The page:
So I’ve been nursing a Puerto Galera hangover… It wasn’t easy though – I’ve been thinking about the beach all day. Gone are the days that I have all summer to plan getaways and stuff. Oh well, adulthood, haha!
But nonetheless, I am oh so ready to share to you all my vacation getaway! We’re starting with how to get there —
If you’re coming from Manila, like me, you’ll need to ride a bus to Batangas Pier. Bus lines going to Batangas are stationed at Cubao (just behind Ali Mall) and Buendia (very near Gil Puyat LRT 1 station) terminals. From NAIA, you can ride a cab to bring you to the nearest bus station, which is in Buendia. (Or fly directly to San Jose Airport at Mindoro.) The bus ride will take a good 2 – 3 hours, depending on traffic.
Ours (from Buendia) took only an hour, and the bus wasn’t going so fast. There was no traffic, and if the bus was on a hurry, we could’ve make it for a little above 45 minutes.
At the Batangas Pier, there will be several terminals for you to go to, but you’re gunning for Terminal III.
Cross the street from the bus depot, and follow the signs. Well, mostly, follow the people shouting Puerto Galera!
At the terminal, expect to pay three times – your boat ride ticket (you may opt for one way P250, or round trip P450,) environmental fee (P50) and terminal fee (P30) At this point, I got really frustrated because everyone was shouting and I don’t understand why are they doing that. Also, everyone’s assisting you, and I was happy to be assisted.
Don’t be surprised though if they
ask force you to tip. I gave P20 because that was my only spare change, and the man started murmuring. I wanted to tell him but never got to, Hey, I didn’t ask for assistance in the first place! This is a bad habit and I think this must be resolved. They should inform people before they assist especially if they’re gonna force to tip! Well, I can always opt not to give, if I were in a bad mood, or if I get irritated because everyone is really shouting which frankly nobody appreciates it.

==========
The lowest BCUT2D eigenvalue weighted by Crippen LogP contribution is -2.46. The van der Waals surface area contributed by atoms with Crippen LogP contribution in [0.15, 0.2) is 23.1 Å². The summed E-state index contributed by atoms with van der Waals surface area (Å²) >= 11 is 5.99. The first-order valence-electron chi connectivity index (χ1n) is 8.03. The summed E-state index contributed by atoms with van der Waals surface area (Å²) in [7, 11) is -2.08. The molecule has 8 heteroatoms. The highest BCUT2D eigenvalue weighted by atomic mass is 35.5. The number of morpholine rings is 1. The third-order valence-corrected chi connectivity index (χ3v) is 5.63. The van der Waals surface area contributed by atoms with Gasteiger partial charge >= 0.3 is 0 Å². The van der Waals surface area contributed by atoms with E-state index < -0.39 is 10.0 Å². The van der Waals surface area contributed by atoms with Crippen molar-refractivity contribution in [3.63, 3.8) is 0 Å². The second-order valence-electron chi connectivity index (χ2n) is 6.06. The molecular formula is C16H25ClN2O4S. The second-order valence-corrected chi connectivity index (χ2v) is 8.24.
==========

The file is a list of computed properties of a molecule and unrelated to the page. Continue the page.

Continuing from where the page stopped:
Anyway, back to that boat ride. There’s a waiting area inside the terminal should you arrive early. But boats leave in an hourly basis for Puerto Galera, and you should find yourself in the boat in no time.
This time, the boat crew were not shouting and were kind. But when we asked for the boat inside the waiting area, everybody was shouting again. LIKE REALLY? I can hear them even from mountains away. Why is there a need to shout, by the way?
Anyway, enough of that. There were no more shouting thereafter. Inside the boat. If you’re sea sick, or motion sick, take your meds one hour before the trip. Otherwise, try to sleep. It will be a bit of a bumpy ride, but you’ll manage. Stay on the left side of the boat. I don’t know, but I noticed that the waves were stronger in the other side of the boat, and you could get wet.
Life jackets are available on the top shelf of the boat. They’re not required to be on you the whole trip, you just have to know where to get them. However on our trip back, they gave us our jackets. I guessed they must’ve overloaded the boat, and it scared the shit out of me.